Project Information
Paleohistory of the Larsen Ice Shelf: Evidence from the Marine Record
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This award, provided by the Antarctic Geology and Geophysics Program of the Office of Polar Programs, supports research to study the region recently occupied by the Larsen Ice Shelf in the Antarctic Peninsula. Over the last 10 years, scientists have observed a dramatic decay and disintegration of floating ice shelves along the northern end of the Antarctic Peninsula. Meteorological records and satellite observations indicate that this catastrophic decay is related to regional warming of nearly 3 degrees C in the last 50 years. While such retreat of floating ice shelves is unprecedented in historic records, current understanding of the natural variability of ice shelf systems over the last few thousand years is not understood well. This award supports a program of marine geologic research directed at filling this knowledge gap by developing an understanding of the dynamics of the northern Larsen Ice Shelf during the Holocene epoch (the last 10,000 years).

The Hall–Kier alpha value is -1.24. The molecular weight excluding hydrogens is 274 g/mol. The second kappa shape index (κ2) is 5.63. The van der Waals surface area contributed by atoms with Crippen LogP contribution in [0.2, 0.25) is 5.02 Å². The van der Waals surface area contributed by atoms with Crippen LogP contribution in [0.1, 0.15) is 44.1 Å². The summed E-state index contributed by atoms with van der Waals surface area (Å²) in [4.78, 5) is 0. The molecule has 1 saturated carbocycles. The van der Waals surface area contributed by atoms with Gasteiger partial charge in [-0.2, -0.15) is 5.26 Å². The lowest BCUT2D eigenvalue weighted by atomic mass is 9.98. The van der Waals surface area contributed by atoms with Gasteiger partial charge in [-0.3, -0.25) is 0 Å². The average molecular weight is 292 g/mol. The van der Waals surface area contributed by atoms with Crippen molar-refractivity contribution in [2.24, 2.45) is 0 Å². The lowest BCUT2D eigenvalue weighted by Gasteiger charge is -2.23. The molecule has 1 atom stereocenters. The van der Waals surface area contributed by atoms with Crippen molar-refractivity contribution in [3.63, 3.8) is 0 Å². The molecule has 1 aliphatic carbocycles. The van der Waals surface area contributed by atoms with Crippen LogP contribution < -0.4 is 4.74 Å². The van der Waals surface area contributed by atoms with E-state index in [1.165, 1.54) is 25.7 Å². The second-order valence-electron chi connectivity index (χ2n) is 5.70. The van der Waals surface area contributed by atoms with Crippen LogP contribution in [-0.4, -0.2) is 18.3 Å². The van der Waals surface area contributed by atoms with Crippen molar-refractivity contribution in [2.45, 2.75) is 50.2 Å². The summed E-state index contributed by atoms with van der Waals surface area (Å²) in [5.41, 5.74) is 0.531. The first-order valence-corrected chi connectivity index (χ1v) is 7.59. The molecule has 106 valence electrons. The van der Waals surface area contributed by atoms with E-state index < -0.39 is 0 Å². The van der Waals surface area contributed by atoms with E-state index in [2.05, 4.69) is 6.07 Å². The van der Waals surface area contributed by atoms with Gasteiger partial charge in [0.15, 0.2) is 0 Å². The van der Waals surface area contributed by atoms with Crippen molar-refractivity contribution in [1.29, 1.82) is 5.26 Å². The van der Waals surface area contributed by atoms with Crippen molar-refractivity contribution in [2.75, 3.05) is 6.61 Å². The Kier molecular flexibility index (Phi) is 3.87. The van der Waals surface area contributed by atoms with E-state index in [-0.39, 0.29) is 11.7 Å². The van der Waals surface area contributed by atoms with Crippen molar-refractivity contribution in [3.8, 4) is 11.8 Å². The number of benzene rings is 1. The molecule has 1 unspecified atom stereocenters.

The Larsen Ice Shelf is located in the NW Weddell Sea along the eastern side of the Antarctic Peninsula and is currently undergoing a rapid, catastrophic retreat as documented by satellite imagery over the past five years. While the region of the northern Antarctic Peninsula has experienced a pronounced warming trend over the last 40 years, the links between this warming and global change (i.e. greenhouse warming) are not obvious. Yet the ice shelf is clearly receding at a rate unprecedented in historic time, leaving vast areas of the seafloor uncovered and in an open marine setting. This project will collect a series of short sediment cores within the Larsen Inlet and in areas that were at one time covered by the Larsen Ice Shelf. By applying established sediment and fossil criteria to the cores we hope to demonstrate whether the Larsen Ice Shelf has experienced similar periods of retreat and subsequent advance within the last 10,000 years. Past work in various regions of the Antarctic has focused on depositional models for ice shelves that allow one to discern the timing of ice shelf retreat/advance in areas of the Ross Sea, Antarctic Peninsula, and Prydz Bay. This research will lead to a much improved understanding of the dynamics of ice shelf systems and their role in past and future climate oscillations.
Person Role
Domack, Eugene Walter Investigator
Antarctic Earth Sciences Award # 9814383
AMD - DIF Record(s)
Data Management Plan
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